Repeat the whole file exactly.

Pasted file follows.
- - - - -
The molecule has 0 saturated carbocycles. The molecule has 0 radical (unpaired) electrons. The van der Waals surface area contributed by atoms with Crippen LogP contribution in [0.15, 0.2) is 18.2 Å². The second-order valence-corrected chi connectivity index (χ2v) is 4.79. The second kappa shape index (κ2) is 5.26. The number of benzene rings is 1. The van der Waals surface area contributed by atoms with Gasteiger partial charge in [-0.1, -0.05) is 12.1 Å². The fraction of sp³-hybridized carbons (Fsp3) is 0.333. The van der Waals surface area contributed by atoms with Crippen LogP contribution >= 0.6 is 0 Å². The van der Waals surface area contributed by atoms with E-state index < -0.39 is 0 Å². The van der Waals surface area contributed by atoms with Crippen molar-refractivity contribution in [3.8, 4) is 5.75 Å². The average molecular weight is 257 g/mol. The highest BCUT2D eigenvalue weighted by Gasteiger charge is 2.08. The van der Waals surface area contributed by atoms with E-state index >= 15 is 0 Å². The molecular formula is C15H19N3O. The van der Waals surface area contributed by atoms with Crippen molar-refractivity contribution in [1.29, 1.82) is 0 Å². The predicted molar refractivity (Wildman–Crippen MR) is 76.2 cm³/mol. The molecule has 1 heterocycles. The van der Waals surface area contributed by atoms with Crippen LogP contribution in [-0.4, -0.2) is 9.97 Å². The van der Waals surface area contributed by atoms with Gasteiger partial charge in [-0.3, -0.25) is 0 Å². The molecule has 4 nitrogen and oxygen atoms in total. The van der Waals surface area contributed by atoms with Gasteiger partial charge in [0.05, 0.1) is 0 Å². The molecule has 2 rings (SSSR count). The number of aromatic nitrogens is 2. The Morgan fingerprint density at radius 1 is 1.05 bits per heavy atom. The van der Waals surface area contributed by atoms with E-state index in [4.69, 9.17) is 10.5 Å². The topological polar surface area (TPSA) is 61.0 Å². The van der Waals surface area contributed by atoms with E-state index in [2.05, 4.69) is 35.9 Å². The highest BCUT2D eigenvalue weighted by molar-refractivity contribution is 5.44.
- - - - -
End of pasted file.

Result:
The molecule has 0 saturated carbocycles. The molecule has 0 radical (unpaired) electrons. The van der Waals surface area contributed by atoms with Crippen LogP contribution in [0.15, 0.2) is 18.2 Å². The second-order valence-corrected chi connectivity index (χ2v) is 4.79. The second kappa shape index (κ2) is 5.26. The number of benzene rings is 1. The van der Waals surface area contributed by atoms with Gasteiger partial charge in [-0.1, -0.05) is 12.1 Å². The fraction of sp³-hybridized carbons (Fsp3) is 0.333. The van der Waals surface area contributed by atoms with Crippen LogP contribution >= 0.6 is 0 Å². The van der Waals surface area contributed by atoms with E-state index < -0.39 is 0 Å². The van der Waals surface area contributed by atoms with Crippen molar-refractivity contribution in [3.8, 4) is 5.75 Å². The average molecular weight is 257 g/mol. The highest BCUT2D eigenvalue weighted by Gasteiger charge is 2.08. The van der Waals surface area contributed by atoms with E-state index >= 15 is 0 Å². The molecular formula is C15H19N3O. The van der Waals surface area contributed by atoms with Crippen molar-refractivity contribution in [1.29, 1.82) is 0 Å². The predicted molar refractivity (Wildman–Crippen MR) is 76.2 cm³/mol. The molecule has 1 heterocycles. The van der Waals surface area contributed by atoms with Crippen LogP contribution in [-0.4, -0.2) is 9.97 Å². The van der Waals surface area contributed by atoms with Gasteiger partial charge in [-0.3, -0.25) is 0 Å². The molecule has 4 nitrogen and oxygen atoms in total. The van der Waals surface area contributed by atoms with Gasteiger partial charge in [0.05, 0.1) is 0 Å². The molecule has 2 rings (SSSR count). The number of aromatic nitrogens is 2. The Morgan fingerprint density at radius 1 is 1.05 bits per heavy atom. The van der Waals surface area contributed by atoms with E-state index in [4.69, 9.17) is 10.5 Å². The topological polar surface area (TPSA) is 61.0 Å². The van der Waals surface area contributed by atoms with E-state index in [2.05, 4.69) is 35.9 Å². The highest BCUT2D eigenvalue weighted by molar-refractivity contribution is 5.44.